The vocation of one’s children is part of the wonderful vocation of motherhood and fatherhood. It could even be said that a child’s vocation is twofold: that of the child who gives himself or herself to God and that of the parents who give their child to God. And sometimes, the merit of the parents is even greater than that of their child, since God has asked them to give up what they love the most, and they do so joyfully.

Thus a child’s vocation becomes “a reason for holy pride,”[12] which leads parents to assist them with their prayers and affection. As Blessed John Paul II stressed: “Make sure you are open to vocations in your family. Pray that, as a sign of his special love, God may deign to call one or more members of your family to serve him. Live your faith with a joy and fervor that will encourage vocations. Be generous if your son or daughter, your brother or sister, decides to follow Christ by a special path. Help their vocation to take root and grow strong. Give your wholehearted support to the choice they have freely made.”[13]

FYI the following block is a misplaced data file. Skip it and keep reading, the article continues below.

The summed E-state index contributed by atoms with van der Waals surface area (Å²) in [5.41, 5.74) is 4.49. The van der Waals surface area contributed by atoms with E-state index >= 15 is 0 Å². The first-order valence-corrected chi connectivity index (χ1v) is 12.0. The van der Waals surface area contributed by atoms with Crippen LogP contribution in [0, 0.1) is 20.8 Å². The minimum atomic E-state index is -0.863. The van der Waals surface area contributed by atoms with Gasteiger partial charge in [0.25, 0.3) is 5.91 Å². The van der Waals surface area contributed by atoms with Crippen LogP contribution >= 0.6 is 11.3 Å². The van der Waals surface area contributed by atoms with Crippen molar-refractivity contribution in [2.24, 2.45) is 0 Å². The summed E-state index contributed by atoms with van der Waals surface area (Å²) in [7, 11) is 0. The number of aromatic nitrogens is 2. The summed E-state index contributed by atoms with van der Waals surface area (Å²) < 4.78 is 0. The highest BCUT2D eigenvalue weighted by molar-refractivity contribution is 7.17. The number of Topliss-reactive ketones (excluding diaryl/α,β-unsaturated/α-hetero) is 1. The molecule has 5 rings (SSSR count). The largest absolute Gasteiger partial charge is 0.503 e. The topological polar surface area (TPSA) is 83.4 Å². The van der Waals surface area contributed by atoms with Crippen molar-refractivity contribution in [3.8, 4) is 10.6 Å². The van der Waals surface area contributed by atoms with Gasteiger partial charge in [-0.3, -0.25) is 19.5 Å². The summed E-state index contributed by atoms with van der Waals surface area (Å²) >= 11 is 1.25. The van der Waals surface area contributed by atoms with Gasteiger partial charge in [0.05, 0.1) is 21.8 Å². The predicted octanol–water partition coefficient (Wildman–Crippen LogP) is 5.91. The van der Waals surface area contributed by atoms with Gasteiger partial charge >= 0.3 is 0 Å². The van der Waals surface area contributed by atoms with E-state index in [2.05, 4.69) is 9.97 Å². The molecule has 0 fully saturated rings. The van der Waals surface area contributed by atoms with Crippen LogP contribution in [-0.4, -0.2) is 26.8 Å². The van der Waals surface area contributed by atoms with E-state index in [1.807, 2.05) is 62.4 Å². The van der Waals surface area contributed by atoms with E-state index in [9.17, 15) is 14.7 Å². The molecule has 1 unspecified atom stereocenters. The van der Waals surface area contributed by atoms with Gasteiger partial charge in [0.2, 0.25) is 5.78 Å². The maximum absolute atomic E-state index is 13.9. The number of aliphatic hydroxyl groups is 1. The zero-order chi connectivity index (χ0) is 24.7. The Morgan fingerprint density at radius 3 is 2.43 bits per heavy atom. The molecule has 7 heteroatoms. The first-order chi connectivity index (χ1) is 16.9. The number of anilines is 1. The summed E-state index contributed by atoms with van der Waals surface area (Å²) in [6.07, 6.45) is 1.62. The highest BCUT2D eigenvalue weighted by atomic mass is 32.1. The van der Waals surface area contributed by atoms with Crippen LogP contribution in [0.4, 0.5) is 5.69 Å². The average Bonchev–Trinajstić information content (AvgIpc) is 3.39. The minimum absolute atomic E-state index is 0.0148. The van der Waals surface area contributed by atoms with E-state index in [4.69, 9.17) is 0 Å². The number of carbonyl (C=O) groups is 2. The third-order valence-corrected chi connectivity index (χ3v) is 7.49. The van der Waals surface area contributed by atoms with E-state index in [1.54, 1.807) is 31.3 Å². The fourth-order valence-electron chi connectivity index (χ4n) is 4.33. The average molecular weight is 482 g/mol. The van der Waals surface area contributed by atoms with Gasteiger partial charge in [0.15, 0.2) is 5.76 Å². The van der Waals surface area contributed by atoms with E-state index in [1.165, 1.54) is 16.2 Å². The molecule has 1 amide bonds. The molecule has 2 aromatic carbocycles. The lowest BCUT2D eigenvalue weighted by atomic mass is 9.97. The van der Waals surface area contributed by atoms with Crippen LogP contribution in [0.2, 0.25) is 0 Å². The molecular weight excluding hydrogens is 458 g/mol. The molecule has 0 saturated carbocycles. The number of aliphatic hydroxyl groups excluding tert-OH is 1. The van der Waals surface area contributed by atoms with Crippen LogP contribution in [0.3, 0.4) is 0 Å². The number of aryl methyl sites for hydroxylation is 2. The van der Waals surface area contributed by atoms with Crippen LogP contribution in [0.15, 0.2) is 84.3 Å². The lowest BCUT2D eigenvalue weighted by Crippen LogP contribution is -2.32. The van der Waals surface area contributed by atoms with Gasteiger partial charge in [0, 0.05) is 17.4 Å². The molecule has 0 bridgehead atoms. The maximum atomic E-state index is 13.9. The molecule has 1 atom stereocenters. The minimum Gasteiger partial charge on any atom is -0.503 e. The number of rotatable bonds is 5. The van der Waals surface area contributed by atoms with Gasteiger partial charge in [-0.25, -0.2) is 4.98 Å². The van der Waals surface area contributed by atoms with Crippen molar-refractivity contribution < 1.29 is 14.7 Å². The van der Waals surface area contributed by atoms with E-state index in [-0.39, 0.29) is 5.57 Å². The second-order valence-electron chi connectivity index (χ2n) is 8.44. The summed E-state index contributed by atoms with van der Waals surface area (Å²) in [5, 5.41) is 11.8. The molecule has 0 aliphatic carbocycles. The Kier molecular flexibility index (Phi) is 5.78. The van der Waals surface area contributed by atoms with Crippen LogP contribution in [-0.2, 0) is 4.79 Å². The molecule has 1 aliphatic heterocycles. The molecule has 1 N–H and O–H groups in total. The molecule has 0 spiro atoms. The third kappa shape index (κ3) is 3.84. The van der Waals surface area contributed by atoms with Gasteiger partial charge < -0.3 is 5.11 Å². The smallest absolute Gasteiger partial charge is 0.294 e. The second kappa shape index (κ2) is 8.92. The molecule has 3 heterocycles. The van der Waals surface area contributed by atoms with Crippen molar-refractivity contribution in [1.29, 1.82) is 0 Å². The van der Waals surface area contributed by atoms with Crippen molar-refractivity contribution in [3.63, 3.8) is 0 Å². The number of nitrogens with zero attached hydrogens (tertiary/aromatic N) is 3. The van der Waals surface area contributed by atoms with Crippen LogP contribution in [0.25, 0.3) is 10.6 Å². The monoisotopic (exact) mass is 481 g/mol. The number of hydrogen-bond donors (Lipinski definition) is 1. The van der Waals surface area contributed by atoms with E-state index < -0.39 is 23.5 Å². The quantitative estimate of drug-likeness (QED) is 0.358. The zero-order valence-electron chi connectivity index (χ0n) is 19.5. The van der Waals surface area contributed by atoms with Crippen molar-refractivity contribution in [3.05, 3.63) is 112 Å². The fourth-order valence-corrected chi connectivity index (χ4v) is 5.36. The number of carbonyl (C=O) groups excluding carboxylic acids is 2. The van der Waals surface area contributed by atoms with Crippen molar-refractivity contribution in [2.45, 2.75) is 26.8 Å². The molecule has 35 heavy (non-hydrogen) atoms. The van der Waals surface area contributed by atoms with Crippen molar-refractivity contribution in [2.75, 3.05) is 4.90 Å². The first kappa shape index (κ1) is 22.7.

The decision to give oneself to God springs forth naturally from the seedbed of a Christian upbringing, and can even be seen as its culmination. Nurtured by the parents’ loving care, the family thus becomes a true domestic Church,[14] in which the Holy Spirit bestows his charisms. In this way, the parents’ educational role reaches out beyond the confines of the immediate family circle to become a source of divine life in environments previously closed to Christ.